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Pastoralism in Africa

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Pastoralism in Africa - Lesson Summary

Africa, the second largest continent in the world with a history of colonialism is home to many pastoral communities like Bedouins, Berbers, Maasai, Somali, Boran and Turkana.

They live in semi-arid grasslands where agriculture is not possible and earn a living through their livestock like cattle, camels, goats, sheep and donkeys by selling their milk, meat, animal skin and wool.

The harsh effects of Colonialism changed the lives of African pastoralists drastically. The Maasai tribe was victims of the colonial rule living on the eastern Africa. One of the major changes was the loss of pastoral lands.

In the pre-colonial period the Maasai land stretched from north Kenya to northern Tanzania but in 1885 was cut into half with an international boundary between British Kenya and German Tanganyika. 60% of Maasai land was taken over for white settlements pushing the Massai’s to an arid zone with uncertain rainfall and poor pastures.

The British colonial government encouraged local peasant communities to expand cultivation consuming the pasturelands of the Maasai. Large areas of grazing land were converted into game reserves like the Maasai Mara and Samburu National Park in Kenya and Serengeti Park in Tanzania.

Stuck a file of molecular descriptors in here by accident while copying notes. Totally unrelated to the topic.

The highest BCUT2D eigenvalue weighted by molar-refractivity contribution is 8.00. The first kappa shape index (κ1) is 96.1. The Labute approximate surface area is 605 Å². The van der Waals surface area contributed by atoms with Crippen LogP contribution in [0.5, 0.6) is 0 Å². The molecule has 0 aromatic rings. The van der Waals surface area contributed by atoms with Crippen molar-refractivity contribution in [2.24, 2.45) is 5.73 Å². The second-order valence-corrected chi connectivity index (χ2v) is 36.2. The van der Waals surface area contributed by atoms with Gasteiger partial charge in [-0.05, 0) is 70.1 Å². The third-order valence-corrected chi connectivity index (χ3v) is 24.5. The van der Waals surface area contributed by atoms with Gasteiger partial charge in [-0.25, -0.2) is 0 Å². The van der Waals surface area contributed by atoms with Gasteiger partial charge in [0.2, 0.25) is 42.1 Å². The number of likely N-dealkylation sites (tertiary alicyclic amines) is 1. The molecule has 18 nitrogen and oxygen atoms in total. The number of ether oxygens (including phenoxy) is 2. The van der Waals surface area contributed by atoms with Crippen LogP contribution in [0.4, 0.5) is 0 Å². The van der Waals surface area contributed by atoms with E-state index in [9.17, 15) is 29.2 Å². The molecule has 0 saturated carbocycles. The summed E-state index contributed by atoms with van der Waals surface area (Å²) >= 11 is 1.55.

Though an income source for the colonizers, it was a blow to the pastoralists as they were not allowed to enter these reserves; nor hunt animals or graze their herds in turn affecting their livelihood. The droughts of 1933 and 1934 caused immense damage to the Massai’s losing half of their livestock.

The British colonists interfered in the traditional customs of the Maasai trying controlling their society. The British appointed various chiefs from other sub groups and placed restrictions on warfare and raiding.

The appointed chiefs became rich by trading in the towns and lending money to the poor pastoralists at high interest rates. They worked in towns, building roads and in construction, as charcoal burner or doing odd jobs. This also caused a huge distinction between the rich and the poor pastoralists.

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